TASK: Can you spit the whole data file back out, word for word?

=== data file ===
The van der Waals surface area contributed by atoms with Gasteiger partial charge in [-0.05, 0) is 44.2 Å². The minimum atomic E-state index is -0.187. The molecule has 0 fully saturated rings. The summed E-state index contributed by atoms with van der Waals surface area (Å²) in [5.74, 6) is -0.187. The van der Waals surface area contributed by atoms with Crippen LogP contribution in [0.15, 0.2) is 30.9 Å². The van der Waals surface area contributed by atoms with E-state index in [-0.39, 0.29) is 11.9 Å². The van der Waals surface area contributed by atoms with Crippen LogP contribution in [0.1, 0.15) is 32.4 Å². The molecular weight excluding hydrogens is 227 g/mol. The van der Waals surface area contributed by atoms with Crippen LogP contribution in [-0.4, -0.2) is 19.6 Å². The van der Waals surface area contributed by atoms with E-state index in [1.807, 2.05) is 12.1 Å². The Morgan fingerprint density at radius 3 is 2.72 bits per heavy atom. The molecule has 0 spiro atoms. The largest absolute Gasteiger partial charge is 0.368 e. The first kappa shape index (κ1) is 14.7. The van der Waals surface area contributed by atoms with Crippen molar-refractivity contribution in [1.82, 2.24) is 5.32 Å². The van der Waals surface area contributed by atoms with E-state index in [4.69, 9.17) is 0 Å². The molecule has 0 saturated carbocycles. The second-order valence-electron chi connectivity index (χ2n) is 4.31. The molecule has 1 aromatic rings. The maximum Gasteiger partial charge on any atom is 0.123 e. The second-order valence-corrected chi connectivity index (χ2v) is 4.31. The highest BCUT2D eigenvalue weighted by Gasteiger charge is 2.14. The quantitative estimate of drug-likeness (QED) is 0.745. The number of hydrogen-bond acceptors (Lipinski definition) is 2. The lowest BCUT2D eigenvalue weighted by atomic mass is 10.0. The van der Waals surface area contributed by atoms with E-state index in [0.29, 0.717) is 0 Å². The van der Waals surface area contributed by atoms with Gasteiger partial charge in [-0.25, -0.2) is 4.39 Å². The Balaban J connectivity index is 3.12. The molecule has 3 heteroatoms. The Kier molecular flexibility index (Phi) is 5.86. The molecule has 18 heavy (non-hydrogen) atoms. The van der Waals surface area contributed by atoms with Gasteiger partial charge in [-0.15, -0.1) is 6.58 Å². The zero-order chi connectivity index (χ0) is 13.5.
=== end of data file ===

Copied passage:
The van der Waals surface area contributed by atoms with Gasteiger partial charge in [-0.05, 0) is 44.2 Å². The minimum atomic E-state index is -0.187. The molecule has 0 fully saturated rings. The summed E-state index contributed by atoms with van der Waals surface area (Å²) in [5.74, 6) is -0.187. The van der Waals surface area contributed by atoms with Crippen LogP contribution in [0.15, 0.2) is 30.9 Å². The van der Waals surface area contributed by atoms with E-state index in [-0.39, 0.29) is 11.9 Å². The van der Waals surface area contributed by atoms with Crippen LogP contribution in [0.1, 0.15) is 32.4 Å². The molecular weight excluding hydrogens is 227 g/mol. The van der Waals surface area contributed by atoms with Crippen LogP contribution in [-0.4, -0.2) is 19.6 Å². The van der Waals surface area contributed by atoms with E-state index in [1.807, 2.05) is 12.1 Å². The Morgan fingerprint density at radius 3 is 2.72 bits per heavy atom. The molecule has 0 spiro atoms. The largest absolute Gasteiger partial charge is 0.368 e. The first kappa shape index (κ1) is 14.7. The van der Waals surface area contributed by atoms with Crippen molar-refractivity contribution in [1.82, 2.24) is 5.32 Å². The van der Waals surface area contributed by atoms with E-state index in [4.69, 9.17) is 0 Å². The molecule has 0 saturated carbocycles. The second-order valence-electron chi connectivity index (χ2n) is 4.31. The molecule has 1 aromatic rings. The maximum Gasteiger partial charge on any atom is 0.123 e. The second-order valence-corrected chi connectivity index (χ2v) is 4.31. The highest BCUT2D eigenvalue weighted by Gasteiger charge is 2.14. The quantitative estimate of drug-likeness (QED) is 0.745. The number of hydrogen-bond acceptors (Lipinski definition) is 2. The lowest BCUT2D eigenvalue weighted by atomic mass is 10.0. The van der Waals surface area contributed by atoms with E-state index in [0.29, 0.717) is 0 Å². The van der Waals surface area contributed by atoms with Gasteiger partial charge in [-0.25, -0.2) is 4.39 Å². The Balaban J connectivity index is 3.12. The molecule has 3 heteroatoms. The Kier molecular flexibility index (Phi) is 5.86. The molecule has 18 heavy (non-hydrogen) atoms. The van der Waals surface area contributed by atoms with Gasteiger partial charge in [-0.15, -0.1) is 6.58 Å². The zero-order chi connectivity index (χ0) is 13.5.